RPT Frequently Asked Questions Part 2 of 3

What are the tools of RPT? How can I learn them?

RPT is a blend of tools (or techniques) and what we call structure (our approach to therapy). The tools are very simple and are all taught on the Level 1 RPT course. They can be taught within an hour.
The most important part of RPT is the structure. It’s like the difference between having a hammer and knowing where to hit with a hammer. The technique is extremely simple. But it takes some time to know how to use it. For example, it’s simple to heal or resolve trauma using RPT, but it takes time to learn which trauma to heal. (Only a very small percent of traumas actually create symptoms, and to find the trauma creating your specific symptom is a special skill. We call this the structure of RPT).
All of the techniques are taught on Level 1 RPT. The structure is taught progressively over Level 1, 2 and 3 RPT. Each course teaches different structures for use in different applications (such as addictions, depression, anxiety, physical symptoms, etc).

How is RPT different from psychotherapy or other talking therapies?

RPT is heavily influenced by psychotherapy, but RPT itself is not psychotherapy. In particular, RPT is not strictly a “talking therapy.” In psychotherapy the client usually achieves some improvement through insight (which might come from something the therapist says) or through words spoken by the client. Just talking about things is a useful tool in psychotherapy. Neither of these things are required in RPT. It’s not the RPT practitioner’s task to make insights or distinctions (though it can happen). And it isn’t necessary for the client to talk much. In fact, we ask the client to talk as little as possible.
RPT works as a highly structured guided process. The client starts by nominating a symptom or problem. The therapist guides the client through a series of questions designed to find the cause of the problem. The cause is usually something unconscious or forgotten. It may be a childhood trauma but not the sort of trauma which a client would tell a psychologist about if they were recounting their childhood.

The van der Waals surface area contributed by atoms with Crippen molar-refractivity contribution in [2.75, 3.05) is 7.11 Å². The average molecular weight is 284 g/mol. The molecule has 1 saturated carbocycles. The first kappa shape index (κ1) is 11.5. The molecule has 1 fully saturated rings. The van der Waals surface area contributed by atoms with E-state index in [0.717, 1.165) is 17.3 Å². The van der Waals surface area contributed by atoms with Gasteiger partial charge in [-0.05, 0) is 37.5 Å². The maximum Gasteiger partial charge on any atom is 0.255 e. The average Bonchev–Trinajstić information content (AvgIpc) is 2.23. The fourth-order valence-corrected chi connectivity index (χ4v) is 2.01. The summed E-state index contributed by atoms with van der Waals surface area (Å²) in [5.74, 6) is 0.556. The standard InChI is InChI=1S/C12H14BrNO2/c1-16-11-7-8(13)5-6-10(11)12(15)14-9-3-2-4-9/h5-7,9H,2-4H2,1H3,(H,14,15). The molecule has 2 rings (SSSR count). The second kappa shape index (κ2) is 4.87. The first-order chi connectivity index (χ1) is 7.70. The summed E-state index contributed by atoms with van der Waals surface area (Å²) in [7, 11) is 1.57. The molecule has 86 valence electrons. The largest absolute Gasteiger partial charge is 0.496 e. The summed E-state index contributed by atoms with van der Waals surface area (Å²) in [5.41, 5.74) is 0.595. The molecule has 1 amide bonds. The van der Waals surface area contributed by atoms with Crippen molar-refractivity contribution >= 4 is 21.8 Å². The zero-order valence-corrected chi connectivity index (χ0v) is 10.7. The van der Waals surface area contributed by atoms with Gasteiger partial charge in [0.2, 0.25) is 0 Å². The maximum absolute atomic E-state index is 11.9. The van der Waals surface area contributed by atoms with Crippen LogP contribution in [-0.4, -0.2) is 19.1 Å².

How is RPT different from NLP (or time line therapy)?

RPT is not related to Neuro-Linguistic Programming (NLP). There is some overlap in the intention of both techniques (to find the cause of problems). As a result both techniques use a time line approach. However the approach taken in RPT is not Time Line Therapy (a tool used in NLP). Apart from this small overlap, the tools of RPT and NLP are unrelated. Many of our students have also studied NLP and they use the correct tool for each task. For example, NLP has more specialty focus on communication and linguistics. RPT is mostly non-verbal and is more specialised to permanently changing emotional states.

How is RPT different from spiritual healing, energy healing or other spiritual therapies?

RPT is not related to spiritual healing, energy healing or related techniques. There is no transmission of invisible energies. And whilst our results surely look “magical,” we assure you that there is no magic or trickery involved. All of our work can be explained by science and psychology.
We mean no disrespect to people who believe in spiritual healing and energies. We promise you though that once you see what can be achieved “without magic” you will re-consider your approach to such techniques.

Is RPT religious or spiritual?

RPT is not a religious or spiritual technique. There is some underlying spiritual philosophy which guided the development of the technique. This includes a Tantric philosophy of non-dualism. The RPT practises themselves are not based on any spiritual or religious premise.
On the RPT Level 2 course there is an exercise described as Emergence of the Soul. This is the only quasi-spiritual exercise within RPT. If your personal spiritual beliefs allow for the existence of the soul, then this exercise allows you to explore that. However if you are an atheist then you are encouraged to regard the soul as a metaphorical exercise that allows for the dissolution of unhealthy ego. The exercise works on a metaphorical level – the results of the exercise are the same for people who believe in the soul and for people who don’t.

Does RPT work on everyone?

There are some limitations to the application of RPT. In particular, RPT requires a person to feel feelings, instincts and changes in their body. If a person is completely disconnected from feelings, they may be unable to do the RPT process. We estimate that about 1-2% of the population have this problem. If you know that you can’t feel feelings or instincts in your body, please advise a RPT practitioner or trainer before booking into a RPT consultation or seminar. There may be exercises we can recommend to you or alternatives we can suggest which can help you. For people in this category RPT is a useful tool but not the first tool they need in their healing journey.

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